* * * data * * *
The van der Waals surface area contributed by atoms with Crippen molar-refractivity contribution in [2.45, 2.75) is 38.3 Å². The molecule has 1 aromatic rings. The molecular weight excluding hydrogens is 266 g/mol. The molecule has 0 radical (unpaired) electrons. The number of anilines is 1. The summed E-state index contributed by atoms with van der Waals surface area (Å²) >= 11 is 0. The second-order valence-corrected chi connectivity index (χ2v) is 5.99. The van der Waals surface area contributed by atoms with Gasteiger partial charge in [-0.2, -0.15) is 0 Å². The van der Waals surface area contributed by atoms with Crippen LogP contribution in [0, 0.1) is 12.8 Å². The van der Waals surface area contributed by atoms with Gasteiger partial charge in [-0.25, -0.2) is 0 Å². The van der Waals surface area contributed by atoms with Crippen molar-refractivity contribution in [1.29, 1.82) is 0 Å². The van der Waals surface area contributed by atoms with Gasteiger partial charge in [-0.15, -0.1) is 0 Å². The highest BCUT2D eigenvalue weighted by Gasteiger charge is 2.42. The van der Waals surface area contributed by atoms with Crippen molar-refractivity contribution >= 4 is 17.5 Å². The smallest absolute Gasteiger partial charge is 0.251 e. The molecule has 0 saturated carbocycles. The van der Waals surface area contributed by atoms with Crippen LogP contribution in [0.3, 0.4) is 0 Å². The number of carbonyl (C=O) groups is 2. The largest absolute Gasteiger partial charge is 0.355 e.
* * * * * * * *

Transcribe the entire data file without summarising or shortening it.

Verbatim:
The van der Waals surface area contributed by atoms with Crippen molar-refractivity contribution in [2.45, 2.75) is 38.3 Å². The molecule has 1 aromatic rings. The molecular weight excluding hydrogens is 266 g/mol. The molecule has 0 radical (unpaired) electrons. The number of anilines is 1. The summed E-state index contributed by atoms with van der Waals surface area (Å²) >= 11 is 0. The second-order valence-corrected chi connectivity index (χ2v) is 5.99. The van der Waals surface area contributed by atoms with Gasteiger partial charge in [-0.2, -0.15) is 0 Å². The van der Waals surface area contributed by atoms with Crippen LogP contribution in [0, 0.1) is 12.8 Å². The van der Waals surface area contributed by atoms with Gasteiger partial charge in [-0.25, -0.2) is 0 Å². The van der Waals surface area contributed by atoms with Crippen molar-refractivity contribution in [1.29, 1.82) is 0 Å². The van der Waals surface area contributed by atoms with Gasteiger partial charge in [-0.15, -0.1) is 0 Å². The highest BCUT2D eigenvalue weighted by Gasteiger charge is 2.42. The van der Waals surface area contributed by atoms with Crippen molar-refractivity contribution >= 4 is 17.5 Å². The smallest absolute Gasteiger partial charge is 0.251 e. The molecule has 0 saturated carbocycles. The van der Waals surface area contributed by atoms with Crippen LogP contribution in [0.3, 0.4) is 0 Å². The number of carbonyl (C=O) groups is 2. The largest absolute Gasteiger partial charge is 0.355 e.